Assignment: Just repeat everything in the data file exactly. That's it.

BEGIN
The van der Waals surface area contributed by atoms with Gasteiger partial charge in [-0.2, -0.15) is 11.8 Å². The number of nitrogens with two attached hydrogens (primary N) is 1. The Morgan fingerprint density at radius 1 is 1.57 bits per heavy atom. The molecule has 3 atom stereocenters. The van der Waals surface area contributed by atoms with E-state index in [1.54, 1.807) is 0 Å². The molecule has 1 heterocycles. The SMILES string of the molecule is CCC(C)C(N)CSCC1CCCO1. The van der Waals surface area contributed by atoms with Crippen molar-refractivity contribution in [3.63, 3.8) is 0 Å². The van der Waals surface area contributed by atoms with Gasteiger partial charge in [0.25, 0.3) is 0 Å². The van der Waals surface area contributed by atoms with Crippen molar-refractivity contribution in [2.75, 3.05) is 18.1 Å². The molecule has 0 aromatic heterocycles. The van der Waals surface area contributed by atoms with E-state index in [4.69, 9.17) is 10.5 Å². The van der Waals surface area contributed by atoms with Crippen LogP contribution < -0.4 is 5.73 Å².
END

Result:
The van der Waals surface area contributed by atoms with Gasteiger partial charge in [-0.2, -0.15) is 11.8 Å². The number of nitrogens with two attached hydrogens (primary N) is 1. The Morgan fingerprint density at radius 1 is 1.57 bits per heavy atom. The molecule has 3 atom stereocenters. The van der Waals surface area contributed by atoms with E-state index in [1.54, 1.807) is 0 Å². The molecule has 1 heterocycles. The SMILES string of the molecule is CCC(C)C(N)CSCC1CCCO1. The van der Waals surface area contributed by atoms with Crippen molar-refractivity contribution in [3.63, 3.8) is 0 Å². The van der Waals surface area contributed by atoms with Gasteiger partial charge in [0.25, 0.3) is 0 Å². The van der Waals surface area contributed by atoms with Crippen molar-refractivity contribution in [2.75, 3.05) is 18.1 Å². The molecule has 0 aromatic heterocycles. The van der Waals surface area contributed by atoms with E-state index in [4.69, 9.17) is 10.5 Å². The van der Waals surface area contributed by atoms with Crippen LogP contribution < -0.4 is 5.73 Å².